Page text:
British mortgage approvals fell at their sharpest annual pace in at least a decade to hit a record low in May, a survey has shown, raising fears the housing market slowdown could turn into a crash.
The British Bankers' Association said mortgage approvals for house purchase - an indicator of house prices in the future - fell to 27,968 last month from a downwardly revised 34,752 in April.
That translated into a 56.1 percent drop on the same period a year ago - the biggest such fall since the survey began in September 1997.
The credit crunch has forced banks to toughen up lending terms, making it harder for Britons to get affordable mortgages. House prices have already started to fall at monthly rates not seen since the slump of the early 1990s.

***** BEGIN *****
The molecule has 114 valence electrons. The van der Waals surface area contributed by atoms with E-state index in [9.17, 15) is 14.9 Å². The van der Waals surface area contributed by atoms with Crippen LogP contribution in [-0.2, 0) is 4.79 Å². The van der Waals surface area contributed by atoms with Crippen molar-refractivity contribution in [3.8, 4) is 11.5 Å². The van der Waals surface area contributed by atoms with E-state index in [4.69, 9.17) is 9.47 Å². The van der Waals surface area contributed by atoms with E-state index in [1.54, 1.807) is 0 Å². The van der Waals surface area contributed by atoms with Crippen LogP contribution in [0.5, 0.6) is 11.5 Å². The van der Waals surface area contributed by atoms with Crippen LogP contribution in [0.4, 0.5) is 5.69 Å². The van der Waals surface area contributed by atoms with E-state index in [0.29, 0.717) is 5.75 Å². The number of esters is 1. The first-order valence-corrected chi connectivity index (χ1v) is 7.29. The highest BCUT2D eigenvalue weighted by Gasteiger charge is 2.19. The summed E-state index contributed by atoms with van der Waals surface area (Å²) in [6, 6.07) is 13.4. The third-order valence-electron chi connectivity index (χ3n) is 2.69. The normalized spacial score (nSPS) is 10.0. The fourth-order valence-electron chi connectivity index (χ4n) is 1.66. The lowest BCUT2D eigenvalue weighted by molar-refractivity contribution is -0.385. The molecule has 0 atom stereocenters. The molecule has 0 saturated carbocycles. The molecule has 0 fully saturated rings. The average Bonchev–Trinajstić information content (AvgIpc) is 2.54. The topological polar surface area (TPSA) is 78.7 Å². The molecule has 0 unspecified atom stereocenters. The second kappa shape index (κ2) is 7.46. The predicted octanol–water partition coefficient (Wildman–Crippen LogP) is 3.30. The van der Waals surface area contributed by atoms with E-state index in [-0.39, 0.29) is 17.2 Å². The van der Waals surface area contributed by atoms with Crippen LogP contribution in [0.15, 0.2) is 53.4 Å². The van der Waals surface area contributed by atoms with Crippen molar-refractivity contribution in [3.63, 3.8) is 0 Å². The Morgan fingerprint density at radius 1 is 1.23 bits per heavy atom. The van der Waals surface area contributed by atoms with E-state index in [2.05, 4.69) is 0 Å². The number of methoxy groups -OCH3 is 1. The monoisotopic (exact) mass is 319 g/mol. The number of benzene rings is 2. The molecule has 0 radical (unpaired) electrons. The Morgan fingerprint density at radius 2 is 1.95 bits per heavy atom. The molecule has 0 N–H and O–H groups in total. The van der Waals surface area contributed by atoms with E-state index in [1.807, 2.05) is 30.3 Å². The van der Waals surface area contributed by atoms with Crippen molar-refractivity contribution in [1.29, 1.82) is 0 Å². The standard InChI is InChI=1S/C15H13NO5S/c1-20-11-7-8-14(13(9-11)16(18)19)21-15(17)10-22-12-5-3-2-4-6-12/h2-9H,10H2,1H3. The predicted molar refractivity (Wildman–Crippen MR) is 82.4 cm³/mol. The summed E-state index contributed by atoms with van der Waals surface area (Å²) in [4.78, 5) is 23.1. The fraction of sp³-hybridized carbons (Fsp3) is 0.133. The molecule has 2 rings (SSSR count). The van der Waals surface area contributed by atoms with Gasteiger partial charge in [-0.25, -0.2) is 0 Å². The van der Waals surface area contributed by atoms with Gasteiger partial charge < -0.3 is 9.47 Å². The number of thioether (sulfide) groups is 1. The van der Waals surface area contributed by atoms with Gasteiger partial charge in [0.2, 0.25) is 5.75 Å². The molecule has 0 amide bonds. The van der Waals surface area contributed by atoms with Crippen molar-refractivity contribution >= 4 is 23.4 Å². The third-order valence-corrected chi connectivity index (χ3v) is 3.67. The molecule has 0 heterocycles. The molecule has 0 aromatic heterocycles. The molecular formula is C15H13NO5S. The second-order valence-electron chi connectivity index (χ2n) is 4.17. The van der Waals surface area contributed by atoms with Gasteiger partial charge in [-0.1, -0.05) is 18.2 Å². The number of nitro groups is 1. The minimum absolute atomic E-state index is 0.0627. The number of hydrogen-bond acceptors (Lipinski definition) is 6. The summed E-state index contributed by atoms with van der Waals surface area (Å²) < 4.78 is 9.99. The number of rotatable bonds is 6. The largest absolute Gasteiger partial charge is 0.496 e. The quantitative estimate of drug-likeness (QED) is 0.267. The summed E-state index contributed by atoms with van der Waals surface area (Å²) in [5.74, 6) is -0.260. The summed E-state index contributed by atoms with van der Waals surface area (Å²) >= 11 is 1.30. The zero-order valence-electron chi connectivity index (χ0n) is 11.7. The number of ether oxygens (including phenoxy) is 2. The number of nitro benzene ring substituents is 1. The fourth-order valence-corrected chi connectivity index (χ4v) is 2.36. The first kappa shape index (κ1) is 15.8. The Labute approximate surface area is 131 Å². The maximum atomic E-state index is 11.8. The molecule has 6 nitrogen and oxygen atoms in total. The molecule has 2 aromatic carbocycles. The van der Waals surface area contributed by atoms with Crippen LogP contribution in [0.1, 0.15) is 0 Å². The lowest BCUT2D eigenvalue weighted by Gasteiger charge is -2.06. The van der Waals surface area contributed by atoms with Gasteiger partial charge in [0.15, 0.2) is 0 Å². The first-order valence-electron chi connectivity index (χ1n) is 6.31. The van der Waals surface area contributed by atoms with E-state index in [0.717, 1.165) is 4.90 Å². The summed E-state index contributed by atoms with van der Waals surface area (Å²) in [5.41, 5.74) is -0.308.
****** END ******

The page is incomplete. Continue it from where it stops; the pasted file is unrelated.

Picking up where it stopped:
``Measures of mortgage activity were lower in May as a result of tighter lending criteria and economic pressures on households.'' BBA director of statistics David Dooks said.
Interest rate future contracts for September and December turned positive after the weak data fanned concerns about economic growth. Investors have moved swiftly to bet on higher interest rates in recent weeks after strong inflation data. But policymakers say they expect a weakening economy to help to cool price pressures.
``Clearly a lot of the forward-looking indicators of the housing market are turning down.'' said Mark Miller, UK economist at HBOS -- which is forecasting a 9 percent fall in house prices this year. ``It doesn't change the Bank of England debate too much. We are looking for rates to stay on hold in July.''
The BBA said mortgage lending rose by 4.0 billion in May, down from a 5.2 billion pound rise in April and the weakest rise since October 2007.